“It’s really important for adopted people to know about their own history, their family and where they come from. Having continued relationships where that is safe and appropriate is ideal, but if not, it is important for adopted people to have information, stories and keepsakes as connections to their past can really help children as they get older develop a positive sense of identity and emotional well-being.
“With this campaign we want to show that adoption is not a line in the sand, when adopted people close the door on all connections to their life, memories, and relationships from before they were adopted. For the person who is adopted, it is one life – and issues around identity and belonging can come to the fore, particularly if they are not able to have a face to face relationship. It is so important for each person to have the information and connections to their life before adoption. That’s why, during National Adoption Week, we’re urging people to find out more about what modern adoption looks like and shining a light on the ongoing journeys of those who have been adopted.”
While two thirds (66%) of the public did not think adopted people would feel connected to their life before they were adopted – or were unsure – the reality may surprise them. National Adoption Week is highlighting how modern adoption is changing with the aim of helping adopted people to know more about their family history. This may include being able to stay in touch with birth family members or friends (when safe and supported) and encouraging access to a better quality of information through life story books and later life letters.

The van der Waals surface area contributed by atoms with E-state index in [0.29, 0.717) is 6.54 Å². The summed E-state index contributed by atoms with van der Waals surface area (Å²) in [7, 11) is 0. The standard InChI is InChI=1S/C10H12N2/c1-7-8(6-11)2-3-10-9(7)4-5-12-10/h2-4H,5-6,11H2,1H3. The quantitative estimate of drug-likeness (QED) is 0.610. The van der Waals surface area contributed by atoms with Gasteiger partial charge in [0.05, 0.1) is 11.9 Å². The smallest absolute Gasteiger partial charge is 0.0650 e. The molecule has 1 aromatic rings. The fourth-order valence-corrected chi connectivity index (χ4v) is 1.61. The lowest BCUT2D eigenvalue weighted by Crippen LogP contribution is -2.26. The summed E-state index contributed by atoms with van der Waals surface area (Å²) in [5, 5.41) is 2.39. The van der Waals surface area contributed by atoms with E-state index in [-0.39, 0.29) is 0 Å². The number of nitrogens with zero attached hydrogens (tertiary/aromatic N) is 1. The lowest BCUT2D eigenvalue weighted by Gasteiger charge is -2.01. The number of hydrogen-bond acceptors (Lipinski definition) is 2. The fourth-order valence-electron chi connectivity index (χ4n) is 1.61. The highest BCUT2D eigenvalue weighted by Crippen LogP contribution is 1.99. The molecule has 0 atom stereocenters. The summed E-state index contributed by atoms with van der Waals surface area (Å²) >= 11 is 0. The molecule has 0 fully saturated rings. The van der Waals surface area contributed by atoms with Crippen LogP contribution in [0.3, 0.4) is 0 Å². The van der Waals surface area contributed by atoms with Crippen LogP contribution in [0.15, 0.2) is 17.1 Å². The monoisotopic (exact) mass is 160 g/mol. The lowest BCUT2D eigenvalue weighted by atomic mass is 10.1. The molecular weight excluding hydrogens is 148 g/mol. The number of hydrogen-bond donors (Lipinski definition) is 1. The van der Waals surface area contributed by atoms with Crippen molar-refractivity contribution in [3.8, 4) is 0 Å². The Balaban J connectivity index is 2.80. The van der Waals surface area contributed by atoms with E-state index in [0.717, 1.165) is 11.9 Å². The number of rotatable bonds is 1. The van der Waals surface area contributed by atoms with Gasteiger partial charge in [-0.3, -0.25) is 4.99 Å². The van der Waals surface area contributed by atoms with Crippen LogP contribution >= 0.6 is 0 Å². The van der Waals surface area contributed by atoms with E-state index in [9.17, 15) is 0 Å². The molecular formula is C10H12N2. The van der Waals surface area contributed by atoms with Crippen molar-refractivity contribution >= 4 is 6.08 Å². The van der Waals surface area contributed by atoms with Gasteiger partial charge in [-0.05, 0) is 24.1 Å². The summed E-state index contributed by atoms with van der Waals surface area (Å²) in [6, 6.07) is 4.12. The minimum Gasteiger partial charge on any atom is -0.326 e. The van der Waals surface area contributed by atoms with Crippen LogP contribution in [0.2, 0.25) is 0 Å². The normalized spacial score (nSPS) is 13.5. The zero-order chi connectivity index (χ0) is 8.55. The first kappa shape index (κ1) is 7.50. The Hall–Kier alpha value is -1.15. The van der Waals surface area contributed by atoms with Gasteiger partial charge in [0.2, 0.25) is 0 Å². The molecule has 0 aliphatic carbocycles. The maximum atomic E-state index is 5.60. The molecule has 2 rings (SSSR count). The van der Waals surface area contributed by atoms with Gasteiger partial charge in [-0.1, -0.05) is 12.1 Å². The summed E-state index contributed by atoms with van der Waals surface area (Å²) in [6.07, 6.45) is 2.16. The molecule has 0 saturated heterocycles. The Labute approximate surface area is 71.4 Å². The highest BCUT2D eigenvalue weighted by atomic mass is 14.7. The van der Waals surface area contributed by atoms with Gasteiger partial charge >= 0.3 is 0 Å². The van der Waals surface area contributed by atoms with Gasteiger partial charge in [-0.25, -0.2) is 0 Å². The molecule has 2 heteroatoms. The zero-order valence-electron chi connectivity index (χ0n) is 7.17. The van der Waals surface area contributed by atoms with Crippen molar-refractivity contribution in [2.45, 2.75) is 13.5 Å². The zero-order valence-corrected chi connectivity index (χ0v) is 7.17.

In fact, nine out of 10 prospective adopters would consider contact with birth parents, while 78% of adopted people felt that connecting directly with birth family members would have helped them to understand their life history and identity more fully, according to the Adoption Barometer, published by Adoption UK.
However, the You Can Adopt campaign also acknowledges that identity, especially for adopted people, can be a life-long journey and is always evolving. While not all adopted people will have mementos from their early life or the opportunity to have contact with people from their life before they were adopted, modern adoption encourages access to a range of quality information. Meanwhile many adopters today make it a priority to help their children to understand and develop their identity.
Professor Beth Neil, Director of Research for the School of Social Work at UEA, and expert in post-adoption contact, said:
“From all our research and those who’ve taken part in our studies, we see that this sense of identity can be improved by knowing more about your birth family and where you come from, and by staying in touch with significant people where it is safe to do so. This can help adopted people fill in gaps in their life story and give them a more complete sense of who they are and why they needed to be adopted. It can also lessen feelings of loss that adopted people often experience and can support them to thrive in their adoptive families.”
A new podcast from You Can Adopt, featuring presenter Ashley John Baptiste and adopted adult Jamal, will also be launched for National Adoption Week exploring the issues of identity, birth relatives, and the relationships developed along the adoption journey. Meanwhile, a series of events offering will be taking place from 17th October to mark National Adoption Week.
To find out more about National Adoption Week or to seek information or support, visit www.youcanadopt.co.uk/NAW
To find out more about adopting with a voluntary adoption agency (VAA), you can find out more here: